As the focus on diversity across Corporate America continues
to sharpen, the number of women serving as board members at the largest U.S.
companies has risen steadily. Featured in the Associated Press’ coverage of
International Women’s Day 2022, the most recent edition of the Equilar Gender
Diversity Index (GDI) revealed that 26.7% of Russell 3000 board seats were held
by women as of the end of Q4 2021, a modest increase from the 26.1% as of Q3
2021. As a result, the needle on the Equilar GDI inched forward from 0.52 to
0.53, with 1.0 representing complete gender parity.
One year earlier, women held 23.5% of board seats, and five
years earlier, that figure was just 15.1%. Several factors, led by various
stakeholders, have contributed to the push for diversity on boards in recent
years. With the passage of bills like SB-826 and AB-979, California provided a
template for states and other institutions looking to encourage corporate
diversity. While similar laws have yet to come to fruition in many other states
and are unlikely to pass at the federal level any time soon, the SEC’s approval
of Nasdaq’s board diversity listing rules last year signaled a potential future
for more widespread diversity requirements.
The rule requires most Nasdaq-listed boards, other than
exempt entities and companies with boards consisting of five or fewer members,
to have at least one woman in addition to at least one member of any gender
from underrepresented groups defined by race, ethnicity or sexual orientation.
In lieu of compliance, Nasdaq-listed companies can explain why they cannot or
will not meet these requirements in public disclosure. The Nasdaq requirements,
along with increased scrutiny from institutional investors and new guidelines
from proxy advisory firms, will require companies to be transparent when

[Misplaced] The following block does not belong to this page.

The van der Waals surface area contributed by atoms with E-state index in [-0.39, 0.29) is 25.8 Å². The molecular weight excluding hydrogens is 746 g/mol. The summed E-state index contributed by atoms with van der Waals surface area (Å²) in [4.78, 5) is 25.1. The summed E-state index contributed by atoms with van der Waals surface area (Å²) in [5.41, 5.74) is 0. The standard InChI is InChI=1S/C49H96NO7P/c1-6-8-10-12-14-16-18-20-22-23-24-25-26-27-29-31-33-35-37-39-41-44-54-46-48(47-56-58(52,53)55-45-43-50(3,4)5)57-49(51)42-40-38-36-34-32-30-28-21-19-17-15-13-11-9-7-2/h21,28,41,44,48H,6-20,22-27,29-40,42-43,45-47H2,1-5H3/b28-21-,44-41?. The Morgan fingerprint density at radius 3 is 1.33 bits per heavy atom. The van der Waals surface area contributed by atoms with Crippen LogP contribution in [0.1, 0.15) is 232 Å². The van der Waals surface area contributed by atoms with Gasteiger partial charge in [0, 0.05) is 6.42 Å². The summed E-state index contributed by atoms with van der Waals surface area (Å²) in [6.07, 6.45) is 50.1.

discussing the composition of their boards.
According to Brigid Rosati, Managing Director, Business
Development and Corporate Strategy, at Georgeson, such transparency requires
proper disclosure of diversity information. “Many investors have turned their
attention to diversity disclosure as a way to assess board composition and
measure progress on board diversity,” said Rosati. “Companies should expect to
see investor demand for enhanced board diversity reporting and workforce
diversity data.” While the abundance and nature of diversity laws and
regulations may change in the coming years, further progress will require a
transparent, thoughtful and comprehensive approach.
Along with the snapshot statistics of female directorships
each quarter, Equilar’s GDI projects the year during which the Russell 3000
will finally reach gender parity. Due to the ubiquity of this topic in the
public sphere, along with the myriad challenges associated with the pandemic,
this projection has fluctuated in the past several years.
As of 2017, the Russell 3000 was projected to reach gender
parity by 2048. From 2017 to 2019, the rate of female appointments rose
considerably, which in turn dragged the parity projection down to 2034 as of
2018. 2019’s projection was the most optimistic, with parity expected by 2030.
Since then, that figure rose slightly back up to 2032 in 2020 and remained
there in 2021. This may be due in part to the unforeseen circumstances
surrounding the pandemic, as well as a growing focus on improving in other
forms of diversity besides gender.
The increase in overall female representation was not the
only positive trend observed over the past quarter. Perhaps the most
significant development during Q4 was an increase in the number of Russell 3000
companies to reach gender parity. At 103 companies, this is the first quarter
in the recorded history of the GDI in which more than 100 companies have
achieved equal representation of male and female directors. While this is still
a meager figure in the grand scheme of the Russell 3000, it is a vast
improvement from the 21 companies to have achieved this feat in Q4 2016.
In addition, Q4 2021 also became the first quarter when the
number of boards to reach parity eclipsed the number of boards with zero women
directors. Completely male-dominated boards fell from 96 in Q3 to just 80 in
Q4. Ideally, it will only be a matter of time before this figure hits zero;
however, the fact that so many companies have yet to appoint a single female
director highlights the work that remains. “These companies should prepare to